Should People Limit Marital Relations in Lent? Pastoral Advice

The Church does prescribe limiting intimate relationships during Lent, but we need to understand that there are at least two sides to every story. For those who cannot abstain completely, there may be a relaxation of the rules. It is important to remember that marriage is neither lust nor a passionate desire. The essence of a marriage is love. Abstinence in fasting should not undermine it in any way. If one of the spouses is unwilling or unable to limit intimacy, then it should not be limited. In this case, bodily fasting should be observed only by mutual agreement. If people are fasting for the first time, there is no need to make any categorical and decisive steps, because there is a risk of destroying their relationship.

I have seen many married couples whose relationships were significantly undermined by abstinence. In order to resist temptations, people move into different rooms, trying not to think about each other. They begin to limit their communication and face alienation. Just as dietary restrictions can be bad for a person’s health, misinterpreted abstinence can harm the happiness of a family.

However, with the right goal setting everything can be different. The beneficial sides of abstinence may be revealed to us in Lent. Spouses who observe bodily fasting constantly maintain mutual interest and miss each other more. Such couples often prove stronger. Unfortunately, overindulgence is a common problem of the modern world that does not spare the intimate spheres of family life. Couples quickly grow tired of each other, and experience a desire to either find another partner, or start some experiments in their own bed. Those who choose abstinence during the Lenten period do not have such problems. The same goes for food restrictions. For example, when we stop eating eggs, meat, fish and milk products, these simple foods seem delicious to us after Lent, even if prepared in the most unpretentious way.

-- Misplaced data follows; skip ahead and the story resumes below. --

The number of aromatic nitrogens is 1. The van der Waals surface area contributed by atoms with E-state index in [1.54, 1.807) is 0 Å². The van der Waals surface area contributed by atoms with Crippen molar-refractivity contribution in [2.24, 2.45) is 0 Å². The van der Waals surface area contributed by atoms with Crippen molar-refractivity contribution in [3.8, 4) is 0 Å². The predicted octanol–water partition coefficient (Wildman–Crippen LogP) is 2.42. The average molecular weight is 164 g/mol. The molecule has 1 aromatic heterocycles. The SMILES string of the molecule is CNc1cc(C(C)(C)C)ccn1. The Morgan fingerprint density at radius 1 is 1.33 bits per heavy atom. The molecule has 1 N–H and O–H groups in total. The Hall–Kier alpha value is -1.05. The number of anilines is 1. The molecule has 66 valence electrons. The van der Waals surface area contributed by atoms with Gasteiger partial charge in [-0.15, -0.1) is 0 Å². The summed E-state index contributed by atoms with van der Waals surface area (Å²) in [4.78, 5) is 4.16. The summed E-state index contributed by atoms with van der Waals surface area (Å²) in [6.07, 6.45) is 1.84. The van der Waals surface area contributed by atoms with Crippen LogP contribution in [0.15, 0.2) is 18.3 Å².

By observing bodily fasting, we try to make the most sublime sides of our souls blossom with new life. Paraphrasing an old but very true proverb, a full stomach is deaf to prayer.  If a couple abstains bodily, they should pay more attention to mental and spiritual communication with each other. While temporarily removing intimate relationships from family life, it is important to find another language for expressing love. We need to pray together and try to show our tenderness to each other with a smile and pleasant words. Most importantly, we should do it outside of an erotic context. Trying to put the unique beauty of each other’s soul above the physical attractiveness is the goal to which the abstinence from marital intimacy leads.

Translated by The Catalogue of Good Deeds

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